Mystery behind plane disaster
IN THE wee small hours of October 28th, 1949, a plane flying from Paris to New York came down in the Azores. Its passengers included Marcel Cerdan, a boxer on his way to wrest his heavyweight title back from Jake LaMotta, who’d taken it earlier that year. He was also Edith Piaf’s lover.
Ginette Neveu was a world-renowned violinist, and one of her fans would kill herself when she read the news of the terrible crash with no survivors. Walt Disney’s right-hand man, Kay Kamen, who was about to be elbowed out of further deals with his boss, was also onboard.
The crash has been attributed to pilot error. But radio control recorded the pilot coming in to land on the narrow airstrip on the island of Santa Maria with his last words, “I have the field in sight!”. Then it disappeared and the wreckage of the plane was eventually found five miles away, crashed into the side of a mountain. What on earth had happened in those final few moments to throw the pilot off course?
Adrien Bosc isn’t so much interested in solving a mystery, however, as he is in the lives of those who disappeared. The plane was a Lockheed Constellation, designed originally by the film producer and millionaire Howard Hughes. It had had some problems but technological difficulties were ruled out as the cause of the crash. Hughes’s shadowy presence behind this plane is what intrigues Bosc, along with the hint of glamour and ambition that characterises so many of the passenger list, too. For example, Amelie Ringler was another émigré, hoping to make a better life in the New World working for her rich godmother, Elsa Triolet, who would become famous as the ‘queen of nylon production.’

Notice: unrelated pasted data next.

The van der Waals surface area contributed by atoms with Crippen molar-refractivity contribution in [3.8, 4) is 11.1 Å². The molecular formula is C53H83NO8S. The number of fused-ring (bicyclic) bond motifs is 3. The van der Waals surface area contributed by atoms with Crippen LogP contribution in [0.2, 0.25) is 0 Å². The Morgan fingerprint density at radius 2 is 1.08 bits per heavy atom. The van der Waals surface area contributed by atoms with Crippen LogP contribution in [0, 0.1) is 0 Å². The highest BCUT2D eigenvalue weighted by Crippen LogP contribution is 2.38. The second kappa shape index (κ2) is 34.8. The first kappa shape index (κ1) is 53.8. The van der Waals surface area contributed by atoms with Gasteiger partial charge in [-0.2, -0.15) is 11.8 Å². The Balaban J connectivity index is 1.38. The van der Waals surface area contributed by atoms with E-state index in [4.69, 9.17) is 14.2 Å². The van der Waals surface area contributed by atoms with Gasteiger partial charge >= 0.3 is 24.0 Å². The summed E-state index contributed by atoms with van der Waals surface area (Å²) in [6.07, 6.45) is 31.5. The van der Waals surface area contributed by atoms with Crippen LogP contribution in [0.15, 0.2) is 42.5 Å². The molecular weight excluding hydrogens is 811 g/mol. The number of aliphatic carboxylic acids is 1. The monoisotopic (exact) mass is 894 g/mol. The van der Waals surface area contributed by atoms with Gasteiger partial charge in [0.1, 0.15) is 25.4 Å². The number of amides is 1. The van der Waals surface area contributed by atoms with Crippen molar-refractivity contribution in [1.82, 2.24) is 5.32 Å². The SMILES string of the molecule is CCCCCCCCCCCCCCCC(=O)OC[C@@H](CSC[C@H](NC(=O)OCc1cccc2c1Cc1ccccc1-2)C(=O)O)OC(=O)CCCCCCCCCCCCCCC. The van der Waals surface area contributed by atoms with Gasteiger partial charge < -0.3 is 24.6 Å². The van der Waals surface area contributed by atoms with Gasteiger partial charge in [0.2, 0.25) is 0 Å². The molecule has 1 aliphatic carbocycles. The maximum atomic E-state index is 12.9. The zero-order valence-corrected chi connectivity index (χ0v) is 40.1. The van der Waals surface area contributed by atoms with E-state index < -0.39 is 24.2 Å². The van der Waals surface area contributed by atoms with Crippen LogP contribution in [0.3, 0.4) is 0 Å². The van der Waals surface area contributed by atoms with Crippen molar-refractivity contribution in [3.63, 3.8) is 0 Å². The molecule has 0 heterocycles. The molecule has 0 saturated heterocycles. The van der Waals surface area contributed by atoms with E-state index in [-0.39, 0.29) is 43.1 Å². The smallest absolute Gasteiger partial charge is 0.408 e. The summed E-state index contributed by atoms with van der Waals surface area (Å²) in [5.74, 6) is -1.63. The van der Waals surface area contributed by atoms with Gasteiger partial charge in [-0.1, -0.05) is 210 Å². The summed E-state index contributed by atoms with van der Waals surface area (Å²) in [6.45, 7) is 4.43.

Bosc’s novel reads, deliberately, like non-fiction. He revels in factual detail, building up lists such as birthplaces, types of manufacture, historical movements, which contrast all the more powerfully with such a seemingly random and inexplicable outcome. The only conclusion we can be sure of is the passengers’ deaths, although even that was uncertain at first, with initial reports of the crash reporting survivors. Remains were found intact, like Ginette’s violin and bow, although the violin itself created something of a mystery when it was traced to an old shepherd in the mountain. Searchers at first thought it looked too ancient to belong to Ginette.
As Bosc knows, though, we’re not very happy with ‘random’ tragedies. He muses on the power of fate – did Edith Piaf really have a sixth sense about the crash, changing her mind at the last minute, after she’d urged her lover to hurry to see her in New York and take the plane instead of the boat? There’s even a hint of something murderous at work: both La Motta, the Mafia-backed champion, and Disney himself, had something to gain by the deaths of Cerdan and Kamen. It’s easy to see how conspiracy theories come about when murky forces are at work, and we want an explanation.
Bosc also inserts himself into the story, as a kind of investigative journalist searching for the history behind each passenger. He traces the son of one, Ernest Lowenstein, who had just divorced his wife but was thinking better of it and flying back to New York to reconcile with her instead. He visits the site of the crash, and pays homage at the monument erected to honour the deaths.
But is it a novel? What suppositions does Bosc make that a historian or biographer cannot? Bosc obeys non-fiction rules and eschews novelistic ones. He doesn’t use his imagination to fill in the gaps, where a novelist might. He sticks to the ‘knowables’, and denies what the novel grasps for: a filling-up of the holes in the story. The portraits of the passengers are factual; he doesn’t imagine what’s going on in their heads, or what conversations they might have had. It shouldn’t work, but it does. This is a philosophical, often moving tale that will make you ponder the nature of our existence.
This is a moving tale that will make you ponder the nature of existence